However, when you do link externally, it’s important to consider making the page open in a new tab. By doing this, the visitor’s focus stays with the page they’re reading, further increasing their chances of sticking around.
If you’re using WordPress, here’s a simple video guide on how to ensure external links open in new tabs. Of course, with WordPress being as it is, there’s also a plugin available that helps with all the heavy lifting.
3. Boost Your Website’s Load Speed
According to Kissmetrics, 40% of internet surfers abandon a website that takes more than three seconds to load. Talk about a tough crowd.
With that statistic in mind, it’s clear to see that if your website isn’t quick off the mark, your visitors will be clicking the Back button before your logo gets a chance to render – thus skyrocketing your bounce rate.
Site speed is one of the hottest topics out there among website developers and owners, and as device browsing becomes more prominent, a fast website is imperative to user experience. There are a number of steps you can take to increase loading speeds, some of which we’ve outlined in our previous post, Speed Matters: 7 Ways To Turbocharge Your Site.
4. Add Links to Other Relevant Pages on Your Site
We’ve already discussed the benefits of external linking, but how about internal links?
Internal links are similar to their external cousins, but link to other pages on your site. Linking internally on a regular basis throughout your content is an excellent strategy for minimizing your bounce rate, as visitors are more likely to use your website to find any further information they need. Furthermore, internal linking is really great for SEO.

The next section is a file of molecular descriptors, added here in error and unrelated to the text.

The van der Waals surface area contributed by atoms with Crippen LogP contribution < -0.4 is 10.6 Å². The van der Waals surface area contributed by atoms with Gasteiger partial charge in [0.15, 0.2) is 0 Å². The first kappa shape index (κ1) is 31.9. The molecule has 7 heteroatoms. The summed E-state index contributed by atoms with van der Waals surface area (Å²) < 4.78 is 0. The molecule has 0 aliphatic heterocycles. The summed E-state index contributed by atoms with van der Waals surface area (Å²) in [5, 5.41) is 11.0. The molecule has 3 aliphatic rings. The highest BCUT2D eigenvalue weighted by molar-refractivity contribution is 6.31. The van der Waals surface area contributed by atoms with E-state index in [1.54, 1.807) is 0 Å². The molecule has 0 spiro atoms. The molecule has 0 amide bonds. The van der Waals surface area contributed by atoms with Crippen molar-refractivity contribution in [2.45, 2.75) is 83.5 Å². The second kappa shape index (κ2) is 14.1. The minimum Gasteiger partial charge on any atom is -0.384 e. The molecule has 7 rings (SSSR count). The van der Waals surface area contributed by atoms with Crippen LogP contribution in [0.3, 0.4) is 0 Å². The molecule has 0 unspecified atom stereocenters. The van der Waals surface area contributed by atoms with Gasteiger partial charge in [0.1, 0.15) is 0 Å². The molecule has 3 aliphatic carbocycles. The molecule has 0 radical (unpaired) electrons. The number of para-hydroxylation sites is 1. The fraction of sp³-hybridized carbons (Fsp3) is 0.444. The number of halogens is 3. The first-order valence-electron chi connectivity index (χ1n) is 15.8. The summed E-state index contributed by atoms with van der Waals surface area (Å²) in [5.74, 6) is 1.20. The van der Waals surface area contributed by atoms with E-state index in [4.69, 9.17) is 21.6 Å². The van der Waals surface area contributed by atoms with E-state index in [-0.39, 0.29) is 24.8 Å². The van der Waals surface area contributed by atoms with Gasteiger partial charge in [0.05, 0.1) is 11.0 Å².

However, be sure that you only link to closely related pages (i.e. those that are similar in subject matter). Otherwise, you risk leading your visitors to content they aren’t interested in – which prompts them to click away from your site altogether.
5. Make Your Website Mobile Friendly
The importance of having a mobile friendly website cannot be overstated.
80% of the world’s internet users own a smartphone, and just as they demand fast websites, those same internet surfers also expect a great experience when accessing content through their mobile devices.
In fact, the demand for a mobile friendly experience is so high that Google has implemented new criteria to penalize websites that fall short the requirements.
The best way to avoid those penalties is to have a responsive website. If you’re a WordPress user, there are a plethora of themes that offer responsive design out of the box – a resource we like is Colorlib’s collection of over 50 free and responsive WordPress themes.
Finally, for those with a website design already in place that you’d like to make responsive, Hootsuite have put together a nine step guide on how to make your site more mobile friendly.
Bounce rate is important, and having a low percentage means your visitors are moving from page to page, engaging with your content, and drinking in your brand – which is definitely conducive to turning visitors into paying customers.
To recap, be sure to follow these five simple steps to keep your visitors wedded to your website:
- Grab the reader with your introductory content.
- Set external links to open in new tabs.
- Boost your website’s load speed.
- Add links to other relevant pages within your website.
- Make your website mobile friendly.
Have you used any other strategies to help lower your website’s bounce rate? Let us know in the comments section below!
Image credit: StockSnap.